US8865114 *Apr 28, 2010Oct 21, 2014Korea Advanced Institute Of Science And TechnologyMethod for manufacturing nanostructure and nanostructure manufactured by the same
US9123722 *Feb 10, 2014Sep 1, 2015Micron Technology, Inc.Semiconductor constructions and methods of forming interconnects
US9287374 *Jun 25, 2014Mar 15, 2016SK Hynix Inc.Semiconductor device and method for forming the same
US20080310164 *Oct 20, 2007Dec 18, 2008Xuliang LiDecorative Light
US20090200635 *Feb 10, 2009Aug 13, 2009Viktor KoldiaevIntegrated Circuit Having Electrical Isolation Regions, Mask Technology and Method of Manufacturing Same
US20100320401 *Jun 2, 2010Dec 23, 2010Sony CorporationIrradiation apparatus and manufacturing method for semiconductor device
US20110008245 *Apr 28, 2010Jan 13, 2011KAIST (Korea Advanced Institute of Science and Technology)Method for manufacturing nanostructure and nanostructure manufactured by the same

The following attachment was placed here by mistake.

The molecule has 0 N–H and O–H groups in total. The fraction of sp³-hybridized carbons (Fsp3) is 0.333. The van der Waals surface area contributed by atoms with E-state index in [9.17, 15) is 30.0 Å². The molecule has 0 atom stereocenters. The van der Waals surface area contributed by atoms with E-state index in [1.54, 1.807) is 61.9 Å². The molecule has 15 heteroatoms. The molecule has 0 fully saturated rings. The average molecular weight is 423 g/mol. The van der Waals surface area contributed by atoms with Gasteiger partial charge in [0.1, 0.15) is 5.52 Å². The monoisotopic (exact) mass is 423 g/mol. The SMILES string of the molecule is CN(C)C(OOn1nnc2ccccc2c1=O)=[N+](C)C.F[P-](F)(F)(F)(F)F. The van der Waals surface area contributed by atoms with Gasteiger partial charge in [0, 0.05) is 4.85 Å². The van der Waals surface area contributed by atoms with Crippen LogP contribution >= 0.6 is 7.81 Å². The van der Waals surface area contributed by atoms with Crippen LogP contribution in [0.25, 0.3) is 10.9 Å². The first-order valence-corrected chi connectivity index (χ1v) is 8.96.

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US20140151902 *Feb 10, 2014Jun 5, 2014Micron Technology, Inc.Semiconductor Constructions and Methods of Forming Interconnects
CN102790049A *Oct 11, 2011Nov 21, 2012台湾积体电路制造股份有限公司Integrated circuit having silicon resistor and method of forming the same
CN102790049B *Oct 11, 2011Oct 7, 2015台湾积体电路制造股份有限公司具有硅电阻器的集成电路及其形成方法
Classifications
U.S. Classification438/432, 438/540, 257/E21.642, 257/E21.347, 438/308, 438/535, 257/E21.546
International ClassificationH01L21/762, H01L21/268, H01L21/8238
Cooperative ClassificationH01L21/76224, H01L21/268, H01L21/823878
European ClassificationH01L21/8238U, H01L21/268, H01L21/762C